Chidakasha is a pure abstraction in relation to all differentiated states of consciousness and therefore seems to be pure unconsciousness from any and every limited perspective. Nevertheless, it is the basis of the ever-present possibility of functioning fields of consciousness within both Nature and Man. So great and incomprehensible are the latent energies of divine ideation inherent in Chidakasha that it is impossible to begin even to imagine them by any form of exoteric deduction or induction, conventional mathematics or logic. Even the most grandiose unified force fields imagined by the modern sciences do not remotely approach the coherence, continuity and potentiality of Chidakasha. The Voice of the Silence intimates the awesome grandeur of this theurgic conception when it speaks of a Master holding "life and death in his strong hand", declaring that "the living power made free in him, that power which is HIMSELF, can raise the tabernacle of illusion high above the Gods, above great Brahm and Indra". It is all too evident that most human beings have only barely begun to grasp the ABCs of human potential.

  Finally, one may look at Chinmatra from the standpoint of undifferentiated substance – Mulaprakriti or Asat. This pure root matter is absolutely eternal and indestructible. It is ever existent, prior to all manifested worlds. It goes beyond the dissolution of worlds, enduring throughout the dark night of Maha Pralaya, representing the bare potentiality of differentiated form in a world. Just as Prajna and Chidakasha far transcend both the known and knowable limits of perception and consciousness, Mulaprakriti is an abstract conception of substance transcending all existing worlds within and without the solar system and the entire visible plane. More than this, Mulaprakriti represents the pristine possibility of coherence underlying any modes of objectivity apprehended on any plane of consciousness by any perceiver. It is prior to the substance of the astral plane and prior to those substantial grounds that support the various invisible globes of the terrestrial chain and other planetary chains throughout the cosmos. Mulaprakriti is unlimited by any set of possible worlds of form perceived by actual beings through various states of consciousness.

  All three of these conceptions – Prajna, Chidakasha and Mulaprakriti – taken singly or together as the trinitarian Chinmatra-Parabrahmam, – are gifts transmitted to future humanity trough the mysterious power of sound by the ideation of ancient adepts responsible for the formulation of the Advaita Vedanta system. Initially, it is more important to grasp the conceptual meaning of these terms than to be able to use them in ordinary discourse. Whilst some guidance is given with regard to their pronunciation so that they will not be massacred, it is still more important to meditate upon their meaning. Eventually, as the Sanskritization of human thought and language proceeds, a point will come when it will be both necessary and productive to learn the true pronunciation of such terms. It is impossible to separate the original ideational vibration with which high beings endowed such terms from a full understanding of their meaning. Mind and matter are joined. For the most Fohatic, creative activity known to human beings is to use the power of sound to bring together intention and visible action on a plane of consciousness and form. Words have the power to fuse form and image, mind and matter, theory and practice. In the civilization of the future children will learn the privilege of sounding words with a view towards communicating true meanings in the heart. That future will become realized as everyone learns to bridge mind and matter through sound.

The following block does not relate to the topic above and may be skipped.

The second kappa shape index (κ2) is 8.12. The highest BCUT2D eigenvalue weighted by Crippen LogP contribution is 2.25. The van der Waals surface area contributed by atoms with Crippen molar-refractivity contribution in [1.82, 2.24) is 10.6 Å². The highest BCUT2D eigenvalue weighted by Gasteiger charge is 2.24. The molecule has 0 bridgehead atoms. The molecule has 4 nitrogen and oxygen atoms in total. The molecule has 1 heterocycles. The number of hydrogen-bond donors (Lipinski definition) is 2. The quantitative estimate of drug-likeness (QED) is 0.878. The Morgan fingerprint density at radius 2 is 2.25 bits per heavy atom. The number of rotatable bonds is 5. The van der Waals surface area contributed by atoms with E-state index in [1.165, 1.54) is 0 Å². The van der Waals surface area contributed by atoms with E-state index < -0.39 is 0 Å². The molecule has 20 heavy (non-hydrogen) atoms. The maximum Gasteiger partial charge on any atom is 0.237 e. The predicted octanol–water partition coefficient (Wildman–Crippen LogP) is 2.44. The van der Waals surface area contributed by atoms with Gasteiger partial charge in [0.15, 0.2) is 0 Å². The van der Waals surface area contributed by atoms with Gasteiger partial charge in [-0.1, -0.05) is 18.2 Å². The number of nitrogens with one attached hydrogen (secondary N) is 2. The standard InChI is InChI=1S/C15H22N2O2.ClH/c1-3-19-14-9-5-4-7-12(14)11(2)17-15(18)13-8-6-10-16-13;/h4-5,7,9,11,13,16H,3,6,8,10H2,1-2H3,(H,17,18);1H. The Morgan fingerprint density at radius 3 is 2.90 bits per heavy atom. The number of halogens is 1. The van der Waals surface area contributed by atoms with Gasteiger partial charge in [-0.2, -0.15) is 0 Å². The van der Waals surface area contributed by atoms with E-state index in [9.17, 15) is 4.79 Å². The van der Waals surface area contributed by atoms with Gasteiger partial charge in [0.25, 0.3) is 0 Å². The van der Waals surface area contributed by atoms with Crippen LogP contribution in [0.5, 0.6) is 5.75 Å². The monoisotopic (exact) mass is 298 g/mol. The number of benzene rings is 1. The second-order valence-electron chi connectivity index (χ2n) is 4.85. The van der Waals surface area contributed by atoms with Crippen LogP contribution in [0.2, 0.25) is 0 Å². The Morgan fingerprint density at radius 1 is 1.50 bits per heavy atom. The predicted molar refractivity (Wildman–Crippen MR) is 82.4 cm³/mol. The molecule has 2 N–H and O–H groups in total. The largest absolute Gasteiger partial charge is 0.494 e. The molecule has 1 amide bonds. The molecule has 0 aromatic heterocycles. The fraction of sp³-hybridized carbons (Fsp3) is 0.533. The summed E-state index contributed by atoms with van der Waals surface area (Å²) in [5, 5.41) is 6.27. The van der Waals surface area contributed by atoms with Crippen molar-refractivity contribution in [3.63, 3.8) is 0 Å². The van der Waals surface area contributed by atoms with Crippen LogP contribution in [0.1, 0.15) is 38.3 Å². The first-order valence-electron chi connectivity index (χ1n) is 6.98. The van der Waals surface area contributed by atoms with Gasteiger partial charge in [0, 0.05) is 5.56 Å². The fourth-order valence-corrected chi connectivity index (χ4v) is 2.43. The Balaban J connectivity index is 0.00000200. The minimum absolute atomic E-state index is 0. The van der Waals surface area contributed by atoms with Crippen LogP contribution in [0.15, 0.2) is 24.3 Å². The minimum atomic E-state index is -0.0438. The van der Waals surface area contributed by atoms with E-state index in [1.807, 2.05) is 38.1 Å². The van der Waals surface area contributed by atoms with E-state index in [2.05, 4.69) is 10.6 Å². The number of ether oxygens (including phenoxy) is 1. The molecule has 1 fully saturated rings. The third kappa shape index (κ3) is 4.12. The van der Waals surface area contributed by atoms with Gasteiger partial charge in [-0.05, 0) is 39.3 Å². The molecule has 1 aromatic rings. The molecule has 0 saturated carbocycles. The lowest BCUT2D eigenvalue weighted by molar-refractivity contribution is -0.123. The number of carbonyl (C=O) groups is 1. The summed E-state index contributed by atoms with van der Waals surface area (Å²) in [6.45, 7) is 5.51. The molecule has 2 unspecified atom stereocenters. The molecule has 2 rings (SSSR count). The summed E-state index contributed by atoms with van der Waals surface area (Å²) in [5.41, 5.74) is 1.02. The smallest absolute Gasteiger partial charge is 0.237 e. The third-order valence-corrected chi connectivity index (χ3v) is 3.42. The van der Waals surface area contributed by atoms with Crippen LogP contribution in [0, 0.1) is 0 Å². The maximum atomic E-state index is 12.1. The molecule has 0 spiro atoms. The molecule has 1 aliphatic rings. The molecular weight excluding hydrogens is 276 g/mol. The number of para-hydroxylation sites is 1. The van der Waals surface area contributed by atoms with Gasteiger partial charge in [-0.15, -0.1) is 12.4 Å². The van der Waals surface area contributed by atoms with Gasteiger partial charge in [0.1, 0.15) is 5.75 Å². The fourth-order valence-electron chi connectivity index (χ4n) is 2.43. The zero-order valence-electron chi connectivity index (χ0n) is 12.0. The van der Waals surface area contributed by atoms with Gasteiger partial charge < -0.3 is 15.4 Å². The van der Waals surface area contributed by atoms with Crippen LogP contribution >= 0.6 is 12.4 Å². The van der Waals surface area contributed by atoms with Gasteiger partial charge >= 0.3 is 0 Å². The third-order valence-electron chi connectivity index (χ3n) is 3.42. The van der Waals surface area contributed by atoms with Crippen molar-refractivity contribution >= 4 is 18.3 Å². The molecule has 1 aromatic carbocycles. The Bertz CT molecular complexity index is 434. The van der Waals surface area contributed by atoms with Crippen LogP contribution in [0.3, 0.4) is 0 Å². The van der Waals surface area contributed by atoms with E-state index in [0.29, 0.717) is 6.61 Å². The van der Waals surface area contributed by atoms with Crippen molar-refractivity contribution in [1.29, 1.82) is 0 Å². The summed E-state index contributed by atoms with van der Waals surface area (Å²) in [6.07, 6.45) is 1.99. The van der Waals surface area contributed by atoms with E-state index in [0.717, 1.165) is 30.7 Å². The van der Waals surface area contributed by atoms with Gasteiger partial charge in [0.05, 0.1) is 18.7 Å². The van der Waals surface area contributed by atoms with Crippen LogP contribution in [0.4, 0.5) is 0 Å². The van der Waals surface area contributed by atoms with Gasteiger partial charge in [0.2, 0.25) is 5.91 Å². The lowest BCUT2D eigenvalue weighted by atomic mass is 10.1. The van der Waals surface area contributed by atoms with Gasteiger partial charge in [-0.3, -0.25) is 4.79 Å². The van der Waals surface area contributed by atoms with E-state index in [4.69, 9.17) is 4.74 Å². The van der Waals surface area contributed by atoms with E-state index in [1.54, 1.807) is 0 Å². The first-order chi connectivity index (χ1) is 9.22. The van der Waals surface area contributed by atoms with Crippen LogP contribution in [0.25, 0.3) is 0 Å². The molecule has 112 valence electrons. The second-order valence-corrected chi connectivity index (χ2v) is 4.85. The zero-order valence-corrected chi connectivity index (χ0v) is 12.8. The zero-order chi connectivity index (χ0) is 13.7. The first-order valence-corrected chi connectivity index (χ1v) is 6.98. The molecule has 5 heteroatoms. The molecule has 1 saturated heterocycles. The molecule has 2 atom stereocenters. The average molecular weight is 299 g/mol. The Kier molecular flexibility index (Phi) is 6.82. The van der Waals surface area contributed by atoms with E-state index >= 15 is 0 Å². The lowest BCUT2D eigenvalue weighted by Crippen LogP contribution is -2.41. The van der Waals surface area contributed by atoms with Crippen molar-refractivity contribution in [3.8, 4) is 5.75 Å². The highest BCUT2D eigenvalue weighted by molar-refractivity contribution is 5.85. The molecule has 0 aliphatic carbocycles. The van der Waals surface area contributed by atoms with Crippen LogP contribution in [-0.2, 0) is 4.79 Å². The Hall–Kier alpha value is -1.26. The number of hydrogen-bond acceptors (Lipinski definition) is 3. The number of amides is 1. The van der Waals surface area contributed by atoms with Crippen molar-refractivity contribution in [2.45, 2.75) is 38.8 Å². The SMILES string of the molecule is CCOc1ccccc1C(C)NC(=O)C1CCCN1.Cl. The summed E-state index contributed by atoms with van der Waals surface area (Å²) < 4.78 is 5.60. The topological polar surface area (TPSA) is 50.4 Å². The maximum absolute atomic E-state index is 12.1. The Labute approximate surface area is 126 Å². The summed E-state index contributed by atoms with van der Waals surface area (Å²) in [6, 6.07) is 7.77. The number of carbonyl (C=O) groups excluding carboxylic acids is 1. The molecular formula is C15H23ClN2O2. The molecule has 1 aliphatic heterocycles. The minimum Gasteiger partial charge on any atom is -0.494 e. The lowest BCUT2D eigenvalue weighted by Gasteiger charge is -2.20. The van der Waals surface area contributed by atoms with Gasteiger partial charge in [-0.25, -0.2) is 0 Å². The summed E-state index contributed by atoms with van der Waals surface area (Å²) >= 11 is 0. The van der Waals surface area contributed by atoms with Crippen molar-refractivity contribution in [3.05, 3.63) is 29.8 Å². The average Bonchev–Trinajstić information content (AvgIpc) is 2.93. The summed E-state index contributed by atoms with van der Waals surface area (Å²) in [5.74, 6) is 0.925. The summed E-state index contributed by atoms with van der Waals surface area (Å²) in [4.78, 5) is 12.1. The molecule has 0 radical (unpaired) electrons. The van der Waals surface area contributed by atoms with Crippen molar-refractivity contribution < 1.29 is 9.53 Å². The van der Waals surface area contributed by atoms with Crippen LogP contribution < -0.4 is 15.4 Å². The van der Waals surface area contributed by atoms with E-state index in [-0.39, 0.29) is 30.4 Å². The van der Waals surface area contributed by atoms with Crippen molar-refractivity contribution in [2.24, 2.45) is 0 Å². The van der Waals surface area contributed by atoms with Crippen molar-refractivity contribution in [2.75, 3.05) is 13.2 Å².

There is no higher way of bridging mind and matter than the AUM, the Soundless Sound. Even if one cannot pronounce it aloud, one may reflect upon AUM. In this there is no West or East. There is not a single human being on earth who cannot engage in deep reflection upon the opening of the mouth, the holding of the breath and the closing of the mouth. To engage in this meditation is to begin to reflect upon the origin, the maintenance and the dissolution of the cosmos, upon the beginning of human life on earth in any incarnation, the continuance of that life, and the graceful ending of life at the solemn moment when death comes as a deliverer and friend. Brahma, Vishnu and Shiva, creation, preservation and destruction-regeneration, apply to the cosmos as they apply to man. They are perfectly expressed in the AUM, the Soundless Sound; therein lies not just the act of bridging mind and matter, but the possibility of bridging mind and matter on the most universal plane. Hence, it is the basis of the most fundamental, lasting and irreversible effect, and of the highest magic.